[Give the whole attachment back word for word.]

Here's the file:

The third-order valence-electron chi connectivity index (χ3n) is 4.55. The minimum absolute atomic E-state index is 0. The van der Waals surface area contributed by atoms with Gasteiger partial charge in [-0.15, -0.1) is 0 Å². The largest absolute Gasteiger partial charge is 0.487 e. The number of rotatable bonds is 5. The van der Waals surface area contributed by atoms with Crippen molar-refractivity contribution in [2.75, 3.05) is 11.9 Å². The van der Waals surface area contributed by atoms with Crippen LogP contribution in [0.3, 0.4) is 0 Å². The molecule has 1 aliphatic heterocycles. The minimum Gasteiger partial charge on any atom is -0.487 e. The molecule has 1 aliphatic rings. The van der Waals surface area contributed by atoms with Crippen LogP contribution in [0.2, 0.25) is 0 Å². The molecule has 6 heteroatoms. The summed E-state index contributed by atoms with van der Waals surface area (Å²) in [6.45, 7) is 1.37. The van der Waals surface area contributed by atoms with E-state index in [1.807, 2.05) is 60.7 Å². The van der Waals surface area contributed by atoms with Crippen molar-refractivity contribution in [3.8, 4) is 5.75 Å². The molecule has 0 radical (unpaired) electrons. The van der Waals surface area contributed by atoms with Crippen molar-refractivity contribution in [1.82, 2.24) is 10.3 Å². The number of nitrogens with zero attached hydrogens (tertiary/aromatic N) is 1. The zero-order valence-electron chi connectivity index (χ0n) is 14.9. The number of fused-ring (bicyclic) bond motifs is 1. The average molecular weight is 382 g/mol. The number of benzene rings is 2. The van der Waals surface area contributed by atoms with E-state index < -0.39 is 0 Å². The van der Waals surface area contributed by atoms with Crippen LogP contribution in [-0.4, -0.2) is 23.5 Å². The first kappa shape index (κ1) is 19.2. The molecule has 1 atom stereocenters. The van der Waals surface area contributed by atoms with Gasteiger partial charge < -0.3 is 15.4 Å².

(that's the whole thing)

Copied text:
The third-order valence-electron chi connectivity index (χ3n) is 4.55. The minimum absolute atomic E-state index is 0. The van der Waals surface area contributed by atoms with Gasteiger partial charge in [-0.15, -0.1) is 0 Å². The largest absolute Gasteiger partial charge is 0.487 e. The number of rotatable bonds is 5. The van der Waals surface area contributed by atoms with Crippen molar-refractivity contribution in [2.75, 3.05) is 11.9 Å². The van der Waals surface area contributed by atoms with Crippen LogP contribution in [0.3, 0.4) is 0 Å². The molecule has 1 aliphatic heterocycles. The minimum Gasteiger partial charge on any atom is -0.487 e. The molecule has 1 aliphatic rings. The van der Waals surface area contributed by atoms with Crippen LogP contribution in [0.2, 0.25) is 0 Å². The molecule has 6 heteroatoms. The summed E-state index contributed by atoms with van der Waals surface area (Å²) in [6.45, 7) is 1.37. The van der Waals surface area contributed by atoms with E-state index in [1.807, 2.05) is 60.7 Å². The van der Waals surface area contributed by atoms with Crippen molar-refractivity contribution in [3.8, 4) is 5.75 Å². The molecule has 0 radical (unpaired) electrons. The van der Waals surface area contributed by atoms with Crippen molar-refractivity contribution in [1.82, 2.24) is 10.3 Å². The number of nitrogens with zero attached hydrogens (tertiary/aromatic N) is 1. The zero-order valence-electron chi connectivity index (χ0n) is 14.9. The number of fused-ring (bicyclic) bond motifs is 1. The average molecular weight is 382 g/mol. The number of benzene rings is 2. The van der Waals surface area contributed by atoms with E-state index < -0.39 is 0 Å². The van der Waals surface area contributed by atoms with Crippen LogP contribution in [-0.4, -0.2) is 23.5 Å². The first kappa shape index (κ1) is 19.2. The molecule has 1 atom stereocenters. The van der Waals surface area contributed by atoms with Gasteiger partial charge < -0.3 is 15.4 Å².